"Lyons" redirects here. For other usages of "Lyons" click here.
1 406 043 inhabitants
|Cantons||administrative centre of 14 cantons|
(1 commune, 445 452 inhabitants)
|Population (1999)||453 187|
|Metropolitan Population (1999)||1 348 832|
|Area||4 787 hectares|
18.48 square miles
|Table of contents|
2 Colleges and Universities
The Rhône and Saône rivers meet in the centre of the city, which is dominated by the two hills Fourvière and the Croix-Rousse. Fourvière, known as the hill that prays is the location for the highly decorated Notre-Dame de Fourvière basilca, several convents, and the palace of the Archbishop. Croix-Rousse the hill that works was traditionally home to the many small silk workshops, an industry for which the city was renouned.
The Sain-Jean and the Croix-Rousse areas, which are noted for narrow passageways (traboules) that pass through buildings and link the streets either side, were designated UNESCO World Heritage Sites in 1998.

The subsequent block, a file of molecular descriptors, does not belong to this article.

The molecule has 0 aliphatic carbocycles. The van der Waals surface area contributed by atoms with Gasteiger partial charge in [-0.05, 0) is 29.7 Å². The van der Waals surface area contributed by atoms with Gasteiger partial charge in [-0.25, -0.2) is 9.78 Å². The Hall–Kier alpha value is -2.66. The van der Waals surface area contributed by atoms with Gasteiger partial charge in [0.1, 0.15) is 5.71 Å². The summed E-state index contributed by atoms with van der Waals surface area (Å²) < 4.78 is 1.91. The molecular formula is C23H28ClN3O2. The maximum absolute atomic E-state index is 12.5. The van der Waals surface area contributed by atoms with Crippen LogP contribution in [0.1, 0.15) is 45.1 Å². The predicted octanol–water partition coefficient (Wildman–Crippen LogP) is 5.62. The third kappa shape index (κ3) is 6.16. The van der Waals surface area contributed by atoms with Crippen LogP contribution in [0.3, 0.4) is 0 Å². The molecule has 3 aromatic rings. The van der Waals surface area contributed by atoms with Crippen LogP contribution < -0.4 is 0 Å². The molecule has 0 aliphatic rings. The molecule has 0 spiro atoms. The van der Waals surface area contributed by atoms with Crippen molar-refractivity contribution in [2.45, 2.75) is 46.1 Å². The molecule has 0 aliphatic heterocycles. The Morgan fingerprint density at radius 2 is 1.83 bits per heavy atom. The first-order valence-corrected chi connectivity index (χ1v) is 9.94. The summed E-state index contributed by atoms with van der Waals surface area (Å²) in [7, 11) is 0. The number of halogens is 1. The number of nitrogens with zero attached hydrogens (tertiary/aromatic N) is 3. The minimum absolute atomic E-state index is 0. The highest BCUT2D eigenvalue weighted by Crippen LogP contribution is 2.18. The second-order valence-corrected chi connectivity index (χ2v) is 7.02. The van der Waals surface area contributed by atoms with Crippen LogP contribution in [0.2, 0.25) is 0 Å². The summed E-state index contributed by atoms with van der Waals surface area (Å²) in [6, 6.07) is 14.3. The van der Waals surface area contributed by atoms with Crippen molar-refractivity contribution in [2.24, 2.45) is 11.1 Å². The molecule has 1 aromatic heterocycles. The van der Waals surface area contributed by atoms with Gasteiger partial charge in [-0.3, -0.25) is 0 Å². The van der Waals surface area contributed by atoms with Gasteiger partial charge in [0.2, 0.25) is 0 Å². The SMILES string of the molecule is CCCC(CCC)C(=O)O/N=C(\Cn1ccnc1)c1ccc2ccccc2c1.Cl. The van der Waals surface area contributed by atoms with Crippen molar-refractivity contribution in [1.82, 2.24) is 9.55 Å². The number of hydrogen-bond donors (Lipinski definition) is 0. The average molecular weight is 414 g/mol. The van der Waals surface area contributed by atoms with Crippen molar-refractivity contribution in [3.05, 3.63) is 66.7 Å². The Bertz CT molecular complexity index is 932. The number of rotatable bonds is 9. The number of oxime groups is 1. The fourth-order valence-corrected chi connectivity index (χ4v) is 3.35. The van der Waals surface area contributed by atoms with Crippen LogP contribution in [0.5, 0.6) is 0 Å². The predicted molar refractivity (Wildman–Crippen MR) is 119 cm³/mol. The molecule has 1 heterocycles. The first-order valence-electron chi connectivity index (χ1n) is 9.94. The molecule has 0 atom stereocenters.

On the peninsular between the rivers Rhône and Saône, is the third largest public square in France, and one of the largest in Europe, the place Bellecour.
for several centuries Lyon has been known as the capitals of gastronomy and the silk trade. The Lumière brothers invented cinema in the town in 1898. December 8 each year is marked by a Lumière festival, with the local population putting lamps in their windows.
The Roman Catholic Archbishop of the city holds the title "Primate of the Gauls" (Primat des Gaules) and is the leading Archbishop of France. The archdiocese dates to Roman times before Franks entered modern France - see history below.
During the Renaissance the city developed due to the development of the silk trade, especially with Italy; the Italian influence on Lyon's architecture can still be seen. Thanks to the silk trade, Lyon became an important industrial town during the nineteenth century.
Lyon was a centre for the occupying German forces, and also a stronghold of resistance during World War II, and the town is now home to a resistance museum. The traboules through the houses enabled the locals to escape Gestapo raids.